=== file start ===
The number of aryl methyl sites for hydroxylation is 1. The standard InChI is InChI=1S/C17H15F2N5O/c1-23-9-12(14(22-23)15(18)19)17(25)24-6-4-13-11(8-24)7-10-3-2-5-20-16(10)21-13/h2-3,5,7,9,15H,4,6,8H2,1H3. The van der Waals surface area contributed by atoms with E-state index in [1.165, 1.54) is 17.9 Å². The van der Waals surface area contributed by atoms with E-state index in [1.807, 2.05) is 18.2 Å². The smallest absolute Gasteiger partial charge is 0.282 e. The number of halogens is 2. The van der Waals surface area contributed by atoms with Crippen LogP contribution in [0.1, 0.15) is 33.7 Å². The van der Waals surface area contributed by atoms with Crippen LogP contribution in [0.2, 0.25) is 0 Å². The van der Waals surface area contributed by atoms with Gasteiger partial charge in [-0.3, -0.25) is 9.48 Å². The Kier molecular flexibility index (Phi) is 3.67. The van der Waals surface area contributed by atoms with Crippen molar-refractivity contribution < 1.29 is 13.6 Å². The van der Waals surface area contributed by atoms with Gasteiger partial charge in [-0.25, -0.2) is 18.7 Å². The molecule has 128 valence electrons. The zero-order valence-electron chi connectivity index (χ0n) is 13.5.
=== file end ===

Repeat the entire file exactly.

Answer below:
The number of aryl methyl sites for hydroxylation is 1. The standard InChI is InChI=1S/C17H15F2N5O/c1-23-9-12(14(22-23)15(18)19)17(25)24-6-4-13-11(8-24)7-10-3-2-5-20-16(10)21-13/h2-3,5,7,9,15H,4,6,8H2,1H3. The van der Waals surface area contributed by atoms with E-state index in [1.165, 1.54) is 17.9 Å². The van der Waals surface area contributed by atoms with E-state index in [1.807, 2.05) is 18.2 Å². The smallest absolute Gasteiger partial charge is 0.282 e. The number of halogens is 2. The van der Waals surface area contributed by atoms with Crippen LogP contribution in [0.1, 0.15) is 33.7 Å². The van der Waals surface area contributed by atoms with Crippen LogP contribution in [0.2, 0.25) is 0 Å². The van der Waals surface area contributed by atoms with Gasteiger partial charge in [-0.3, -0.25) is 9.48 Å². The Kier molecular flexibility index (Phi) is 3.67. The van der Waals surface area contributed by atoms with Crippen molar-refractivity contribution < 1.29 is 13.6 Å². The van der Waals surface area contributed by atoms with Gasteiger partial charge in [-0.25, -0.2) is 18.7 Å². The molecule has 128 valence electrons. The zero-order valence-electron chi connectivity index (χ0n) is 13.5.